Château du Tournel
This imposing fortress stands out from the summit of a rocky piton encircled by the Lot. In the 12th century, it was the seat in the Gévaudan of the powerful Le Tournel barony. The site is now home to the vestiges of the castle and village of Le Tournel. In the Middle Ages, the barony's lands extended from Mont Goulet to the Bougès massif and from the foothills of the Causse de Sauveterre to Villefort and the Cèze valley. Beyond its historical importance, the site of Le Tournel also offers us a close look at its geological particularities and ancient architecture, and reveals a vast landscape shaped by human activities past and present.
14 points of interest
Schist: bedrock and material
At Le Tournel, mica schist is ever-present. Between 220 and 200 million BC, when the Hercynian mountain chain emerged, rock was dragged into the depths by folding and subjected to high temperatures and pressure, which transformed it into schist and mica schist. These finely foliated rocks are made of quartz and mica, and break off in slabs that resist the cold, water and frost, making them excellent construction materials. They provided the raw materials for building both castle and village. Several quarries are still in use locally and supply wall, flooring and roofing materials.
In the 11th century, the King's authority was declining. Secular land-owning lords built fortresses to protect their assets and the people for whom they were responsible. The castrum or castle of Le Tournel was built at an altitude of 1,080 m, surrounded by a loop in the river Lot that is impossible to skirt. It occupies a rocky spur surrounded by sheer drops on all sides except the north. The vertical rock faces of the east and west sides make accessing the castle extremely dangerous. The site itself was the mainstay of the castle's defences, and enabled it to dominate and survey the Lot valley.
Establishing the original village
The first village was built at the foot of the castle, on the narrow strip of the ridge between the castle and the block of rock that closes off the spur to the south. Thus protected by its inaccessibility, the village was never surrounded by an internal rampart. Its buildings can still be made out in some places, where the rock is shaped into anchorage points, and consisted of small houses built in parallel to the rock faces so as integrate them in the construction. This original accommodation was abandoned in the 13th century, badly served by its inacccessibility and the strong winds buffeting it. The houses were levelled off, their walls becoming terrace walls.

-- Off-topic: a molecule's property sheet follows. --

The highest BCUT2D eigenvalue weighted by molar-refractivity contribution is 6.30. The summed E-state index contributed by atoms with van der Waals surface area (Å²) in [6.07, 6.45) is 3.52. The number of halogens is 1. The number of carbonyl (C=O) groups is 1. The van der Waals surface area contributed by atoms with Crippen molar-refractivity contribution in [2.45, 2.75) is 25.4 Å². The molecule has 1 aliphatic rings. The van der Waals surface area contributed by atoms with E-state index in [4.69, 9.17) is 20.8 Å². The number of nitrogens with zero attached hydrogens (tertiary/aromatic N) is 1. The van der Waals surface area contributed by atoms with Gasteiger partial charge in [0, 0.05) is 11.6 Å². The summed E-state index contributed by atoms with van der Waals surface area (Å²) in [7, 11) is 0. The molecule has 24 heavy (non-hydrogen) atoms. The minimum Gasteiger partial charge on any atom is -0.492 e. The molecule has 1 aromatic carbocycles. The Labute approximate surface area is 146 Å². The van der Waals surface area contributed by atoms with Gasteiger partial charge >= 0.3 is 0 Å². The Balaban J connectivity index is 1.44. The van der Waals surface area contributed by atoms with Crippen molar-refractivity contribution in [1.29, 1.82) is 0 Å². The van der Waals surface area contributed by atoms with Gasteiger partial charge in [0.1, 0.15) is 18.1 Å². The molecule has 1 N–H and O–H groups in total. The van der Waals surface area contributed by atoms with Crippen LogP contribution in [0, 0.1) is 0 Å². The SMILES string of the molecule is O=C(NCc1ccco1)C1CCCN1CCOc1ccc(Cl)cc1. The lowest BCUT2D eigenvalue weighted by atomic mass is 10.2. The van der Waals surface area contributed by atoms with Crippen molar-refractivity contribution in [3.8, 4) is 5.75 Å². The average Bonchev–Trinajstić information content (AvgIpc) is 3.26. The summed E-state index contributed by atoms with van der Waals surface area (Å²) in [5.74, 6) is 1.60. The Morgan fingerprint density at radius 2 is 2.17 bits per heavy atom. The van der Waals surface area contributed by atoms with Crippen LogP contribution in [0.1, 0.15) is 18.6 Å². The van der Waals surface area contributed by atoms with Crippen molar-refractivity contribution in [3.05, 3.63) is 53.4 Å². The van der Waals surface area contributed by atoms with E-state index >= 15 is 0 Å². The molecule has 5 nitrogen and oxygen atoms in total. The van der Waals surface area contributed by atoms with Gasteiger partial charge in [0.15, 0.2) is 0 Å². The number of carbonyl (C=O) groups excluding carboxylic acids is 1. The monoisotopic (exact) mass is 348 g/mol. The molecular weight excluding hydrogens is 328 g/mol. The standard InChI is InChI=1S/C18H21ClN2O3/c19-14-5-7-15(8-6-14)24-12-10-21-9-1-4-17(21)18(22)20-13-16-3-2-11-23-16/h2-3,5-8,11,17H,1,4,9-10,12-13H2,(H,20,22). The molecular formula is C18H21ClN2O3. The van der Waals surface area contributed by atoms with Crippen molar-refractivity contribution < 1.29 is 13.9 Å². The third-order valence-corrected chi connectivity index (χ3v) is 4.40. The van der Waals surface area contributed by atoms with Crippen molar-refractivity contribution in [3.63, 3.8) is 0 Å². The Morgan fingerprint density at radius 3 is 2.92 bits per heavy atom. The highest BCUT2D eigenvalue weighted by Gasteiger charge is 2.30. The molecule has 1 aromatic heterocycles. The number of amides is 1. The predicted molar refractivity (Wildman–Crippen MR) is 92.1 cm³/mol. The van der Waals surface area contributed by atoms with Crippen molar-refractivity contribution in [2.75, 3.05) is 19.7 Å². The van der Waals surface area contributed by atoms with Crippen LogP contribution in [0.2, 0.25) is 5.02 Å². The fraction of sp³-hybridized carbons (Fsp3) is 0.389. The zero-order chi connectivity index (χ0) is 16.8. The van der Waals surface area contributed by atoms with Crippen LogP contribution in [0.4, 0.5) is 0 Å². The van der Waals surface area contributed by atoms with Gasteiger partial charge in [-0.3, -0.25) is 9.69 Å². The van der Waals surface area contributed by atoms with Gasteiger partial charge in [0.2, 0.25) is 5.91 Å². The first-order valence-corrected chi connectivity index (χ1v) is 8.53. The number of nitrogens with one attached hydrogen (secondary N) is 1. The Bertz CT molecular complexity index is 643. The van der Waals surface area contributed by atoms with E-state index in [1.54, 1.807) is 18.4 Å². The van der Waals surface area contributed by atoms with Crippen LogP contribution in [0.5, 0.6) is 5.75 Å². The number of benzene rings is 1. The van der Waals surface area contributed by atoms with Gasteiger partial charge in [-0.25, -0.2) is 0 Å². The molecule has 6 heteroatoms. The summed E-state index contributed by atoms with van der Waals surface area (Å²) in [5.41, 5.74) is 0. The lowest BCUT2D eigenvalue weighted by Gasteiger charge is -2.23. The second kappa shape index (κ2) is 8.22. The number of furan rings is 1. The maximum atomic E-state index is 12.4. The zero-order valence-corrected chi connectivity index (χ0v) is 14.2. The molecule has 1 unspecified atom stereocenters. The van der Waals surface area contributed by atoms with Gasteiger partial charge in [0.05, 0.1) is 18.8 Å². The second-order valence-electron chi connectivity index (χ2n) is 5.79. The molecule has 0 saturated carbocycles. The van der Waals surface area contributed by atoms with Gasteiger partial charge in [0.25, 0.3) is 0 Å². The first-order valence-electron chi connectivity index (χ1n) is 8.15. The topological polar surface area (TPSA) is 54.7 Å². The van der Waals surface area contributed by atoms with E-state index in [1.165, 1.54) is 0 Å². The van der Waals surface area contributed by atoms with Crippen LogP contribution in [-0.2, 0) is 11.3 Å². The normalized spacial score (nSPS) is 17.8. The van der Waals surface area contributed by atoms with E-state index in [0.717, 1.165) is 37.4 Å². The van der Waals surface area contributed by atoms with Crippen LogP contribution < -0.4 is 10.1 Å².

Gradually, the village re-established itself alongside the cart track that crossed the rocky spur and made trade possible, taking on the appearance of a “one-road village”. The track was paved with schist in places and followed the Lot valley to the neighbouring parishes and hamlets. The houses are arranged in a crown shape; their gable ends face out over the cliff. They are separated by enclosed gardens and small squares of sorts. These block-like houses – large and austere two-storey buildings – only have very few openings that always face south and are built to the same model: narrow slits with a simple inward splay, topped by a lintel.
The site is abandoned
From the 13th century on, the local lords preferred the more comfortable Château du Boy while some inhabitants chose the security of the city of Mende over the protection afforded by castles. The steep location of the village, the demographic crises of the 14th and 15th centuries, the plague, and the end to territorial conquest may also explain the gradual abandonment of the site. In the 19th century, only a few houses were still inhabited, and the land was barely used. The one-road village was definitively abandoned in 1930, when today's hamlet of Le Tournel was built along the western slope of the spur.
In feudal times, villagers using mills had to pay a fee to their lord. From the French Revolution onwards, mills became the joint property of locals, who were responsible for their upkeep. Le Tournel mill with its schist walls and roof was built below the village, a few steps from the Lot, in 1820. Powered by water flowing through a béal (open channel), the mill produced rye and wheat flour before each bread-baking, bread being the basis of the local diet. In about the mid-20th century, these mills stopped being used. Le Tournel mill, which was well-preserved, has recently been restored.
Rock with cup marks
Below this barite boulder, which blocks access to the spur and thus protected the castle and original village, there is a rock with nine circular holes of varying sizes: cup marks. They are not placed in any particular pattern and do not seem to have been used as anchorage points. Could erosion have hollowed out the rock in this way? This phenomenon exists in many places In the Cévennes, always in schist. When nature reclaims rock faces, it first establishes lichen there. These crust-like organisms with their various colours cause the rock to crumble, which is necessary for other plants to be able to establish themselves.